Hawthorn Berry Ketchup
Today we went for a walk in the fresh New Year air. You don't imagine there's much to forage in early January, but there really is. We live in the South East of England, and many of the trees and hedgerows were still covered in Hawthorn Berries. Whilst some of the berries are looking a bit old and tired now (and wouldn't you be), many were bright, firm and perfect for picking. So we made a batch of Hawthorn Berry Ketchup.
The Hawthorn Tree
The hawthorn tree is one of my absolute favourites. Its scientific name is crataegus monogyna and Hawthorn leaves, flowers and berries are safe to eat and drink.
Hawthorn is often found in hedgerows in the UK, which is how it got its common name 'Haw' (derived from the old English Haeg which means hedge). Which is why sometimes you will see Hawthorn Ketchup referred to as Haw Ketchup.
The hawthorn tree is in full flower in May, sometimes earlier. They are such pretty flowers, often tinged with pink. I enjoy fresh hawthorn flowers in teas up the allotment in the Spring/early Summer.
Fresh Hawthorn Flower Tea
Simply pop the kettle on, then pick a couple of mint leaves, hawthorn flowers and add a couple of fresh nettle tops (for there are always nettles somewhere at the allotment !). When the kettle has boiled, let the water cool to slightly less than boiling before pouring the water directly over the mint, hawthorn flowers and nettle tops in the cup. Absolutely delicious.
I don't bother straining it. Just as I get to the bottom of the mug, I throw the last little bit plus the leaves and flowers on the compost heap. Hard to imagine those days will be here soon as I look out on a cool, damp January morning... but they will.
Hawthorn leaves and flowers can be added to salads. The flowers add beauty and a few leaves (picked young) can be nice when mixed with other leaves. The older leaves tend to go chewy and woody. It is generally recommended to pick Hawthorn flowers early in the season, and the berries late when they have had time to ripen fully.
What does Hawthorn Ketchup taste like?
Hawthorn berries arrive much later in the year, and then it's time to make Ketchup. If you've never eaten this ketchup before, it has an unusual, sweet and sour-like taste. It is fairly runny, so you can bottle it as an alternative to putting it in a jar. Bright and cheery, it's lovely with sausages, drizzled on a sandwich or as an accompaniment to cheese. We try to make sure we have some at Christmas to go with cold Christmas meats on Boxing Day.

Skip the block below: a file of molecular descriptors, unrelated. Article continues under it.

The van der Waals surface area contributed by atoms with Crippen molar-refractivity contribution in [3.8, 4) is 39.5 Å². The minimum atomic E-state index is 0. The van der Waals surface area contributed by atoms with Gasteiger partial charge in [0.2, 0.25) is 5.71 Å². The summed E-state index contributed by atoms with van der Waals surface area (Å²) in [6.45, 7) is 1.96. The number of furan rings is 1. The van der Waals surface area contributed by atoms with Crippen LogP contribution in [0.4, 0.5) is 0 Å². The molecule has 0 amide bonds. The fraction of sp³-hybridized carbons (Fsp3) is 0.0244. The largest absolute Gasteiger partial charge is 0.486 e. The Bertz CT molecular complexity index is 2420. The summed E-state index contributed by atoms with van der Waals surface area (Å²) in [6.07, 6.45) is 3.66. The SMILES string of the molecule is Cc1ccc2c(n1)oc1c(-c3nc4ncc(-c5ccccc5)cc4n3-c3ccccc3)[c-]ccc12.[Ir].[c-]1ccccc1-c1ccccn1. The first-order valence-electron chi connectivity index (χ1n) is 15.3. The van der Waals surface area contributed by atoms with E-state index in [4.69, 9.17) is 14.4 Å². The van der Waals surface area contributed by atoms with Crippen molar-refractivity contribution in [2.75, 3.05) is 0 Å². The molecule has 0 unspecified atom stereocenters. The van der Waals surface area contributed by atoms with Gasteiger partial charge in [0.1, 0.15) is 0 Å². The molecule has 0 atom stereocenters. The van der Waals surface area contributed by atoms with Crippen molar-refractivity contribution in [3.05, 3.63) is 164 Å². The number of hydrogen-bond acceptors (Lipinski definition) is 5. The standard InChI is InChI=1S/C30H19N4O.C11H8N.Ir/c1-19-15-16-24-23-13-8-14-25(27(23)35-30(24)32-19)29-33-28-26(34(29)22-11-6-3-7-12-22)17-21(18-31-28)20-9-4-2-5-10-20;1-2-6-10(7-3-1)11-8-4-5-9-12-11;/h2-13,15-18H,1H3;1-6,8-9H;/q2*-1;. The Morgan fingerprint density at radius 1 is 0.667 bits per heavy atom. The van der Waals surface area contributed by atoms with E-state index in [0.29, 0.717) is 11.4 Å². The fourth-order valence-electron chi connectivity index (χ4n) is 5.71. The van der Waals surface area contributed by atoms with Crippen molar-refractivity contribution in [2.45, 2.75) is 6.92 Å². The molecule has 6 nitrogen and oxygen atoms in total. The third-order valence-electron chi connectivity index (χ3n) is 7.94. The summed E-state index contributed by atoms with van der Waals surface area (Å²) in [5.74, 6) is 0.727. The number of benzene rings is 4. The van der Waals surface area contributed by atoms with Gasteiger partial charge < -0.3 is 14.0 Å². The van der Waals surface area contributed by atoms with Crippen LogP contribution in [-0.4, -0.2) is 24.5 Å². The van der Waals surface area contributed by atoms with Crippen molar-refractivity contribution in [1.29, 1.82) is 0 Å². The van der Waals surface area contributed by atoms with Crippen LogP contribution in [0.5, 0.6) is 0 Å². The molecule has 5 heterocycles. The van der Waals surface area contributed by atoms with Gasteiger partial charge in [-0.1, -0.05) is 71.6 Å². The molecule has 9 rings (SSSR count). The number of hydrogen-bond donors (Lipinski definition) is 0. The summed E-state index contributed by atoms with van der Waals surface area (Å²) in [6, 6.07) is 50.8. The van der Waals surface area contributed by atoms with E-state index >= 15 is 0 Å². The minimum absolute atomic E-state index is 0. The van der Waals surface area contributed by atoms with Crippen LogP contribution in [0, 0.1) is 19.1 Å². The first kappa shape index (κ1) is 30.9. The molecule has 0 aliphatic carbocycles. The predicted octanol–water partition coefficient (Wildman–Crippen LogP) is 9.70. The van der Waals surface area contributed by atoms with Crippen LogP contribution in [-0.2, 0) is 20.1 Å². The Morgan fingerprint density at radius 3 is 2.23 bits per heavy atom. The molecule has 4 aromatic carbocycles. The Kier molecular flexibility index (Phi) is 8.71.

What do Hawthorn Berries look like?
Hawthorn berries are round and bright red/crimson. They tend to go a darker shade of red as they ripen and the season goes on. We are still picking them in the South of England in January (just), and have been since September. Though this is quite late, you typically would expect them to have finished by now so we feel very lucky to have picked another half bagful this week.
When ripe they feel soft to the touch and when you squeeze them in your palm the red skin breaks to show the seed inside and the creamy flesh. Whilst you are unlikely to be skipping through the hedgerow picking and eating them as you would blackberries, raw Hawthorn berries have a not-unpleasant apple-like taste.
Incidentally, Hawthorn berries tend to hang around at the same time of year as rosehips. Rosehips are easy to differentiate from Hawthorn berries as they are more oval in shape. If you stumble across them and are not in a position to make ketchup straight away, simply pop the berries in the freezer until you're ready to use them.
As always, you should get the landowner's permission before foraging. And, of course, only collect and eat berries that you are 100% sure you have identified correctly. If in any doubt as to what you're picking... don't pick them.
Hawthorn Ketchup Recipe
500g Hawthorn Berries
300ml cider vinegar
170g white granulated sugar
half teaspoon salt
A grind of black pepper
1. Sterilise the bottle or jar you plan to use.
2. Remove the stalks from the berries, either by pulling them off or, if easier, cut them off with scissors.
3. Wash the berries in cold water.
4. Put the berries in a large pan with the vinegar and water.
5. Simmer for about 30 minutes. The skins will split, and the bright red will start to darken.
6. Remove pan from the heat, and pass the mixture through a sieve to remove the seeds and skins.
7. Wash out the pan and return the liquid to it.
8. Add the sugar and heat, stirring continuously, until the sugar is dissolved.
9. Bring to the boil and cook for 5 minutes.
10. Add the salt and pepper.
11. Pour the ketchup into the sterilised bottle or jar and seal.
12. Use your haw ketchup within 12 months.
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